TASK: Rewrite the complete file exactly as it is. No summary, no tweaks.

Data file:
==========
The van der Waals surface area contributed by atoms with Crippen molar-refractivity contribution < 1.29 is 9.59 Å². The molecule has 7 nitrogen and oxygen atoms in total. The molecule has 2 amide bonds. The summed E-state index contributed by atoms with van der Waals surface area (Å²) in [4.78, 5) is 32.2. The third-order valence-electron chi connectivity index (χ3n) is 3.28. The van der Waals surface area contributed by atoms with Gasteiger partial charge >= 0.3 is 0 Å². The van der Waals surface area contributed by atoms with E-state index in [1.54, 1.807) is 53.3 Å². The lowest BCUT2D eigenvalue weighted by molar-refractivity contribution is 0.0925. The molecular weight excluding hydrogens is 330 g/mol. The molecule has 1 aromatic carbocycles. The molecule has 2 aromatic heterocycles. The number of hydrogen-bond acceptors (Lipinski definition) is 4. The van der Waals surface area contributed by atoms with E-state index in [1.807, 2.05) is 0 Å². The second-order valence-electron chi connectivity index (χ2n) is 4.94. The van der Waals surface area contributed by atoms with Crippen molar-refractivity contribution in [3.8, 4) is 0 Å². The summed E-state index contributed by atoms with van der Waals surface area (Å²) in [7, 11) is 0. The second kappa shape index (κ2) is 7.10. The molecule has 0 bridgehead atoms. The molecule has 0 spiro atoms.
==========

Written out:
The van der Waals surface area contributed by atoms with Crippen molar-refractivity contribution < 1.29 is 9.59 Å². The molecule has 7 nitrogen and oxygen atoms in total. The molecule has 2 amide bonds. The summed E-state index contributed by atoms with van der Waals surface area (Å²) in [4.78, 5) is 32.2. The third-order valence-electron chi connectivity index (χ3n) is 3.28. The van der Waals surface area contributed by atoms with Gasteiger partial charge >= 0.3 is 0 Å². The van der Waals surface area contributed by atoms with E-state index in [1.54, 1.807) is 53.3 Å². The lowest BCUT2D eigenvalue weighted by molar-refractivity contribution is 0.0925. The molecular weight excluding hydrogens is 330 g/mol. The molecule has 1 aromatic carbocycles. The molecule has 2 aromatic heterocycles. The number of hydrogen-bond acceptors (Lipinski definition) is 4. The van der Waals surface area contributed by atoms with E-state index in [1.807, 2.05) is 0 Å². The second-order valence-electron chi connectivity index (χ2n) is 4.94. The van der Waals surface area contributed by atoms with Crippen molar-refractivity contribution in [3.8, 4) is 0 Å². The summed E-state index contributed by atoms with van der Waals surface area (Å²) in [7, 11) is 0. The second kappa shape index (κ2) is 7.10. The molecule has 0 bridgehead atoms. The molecule has 0 spiro atoms.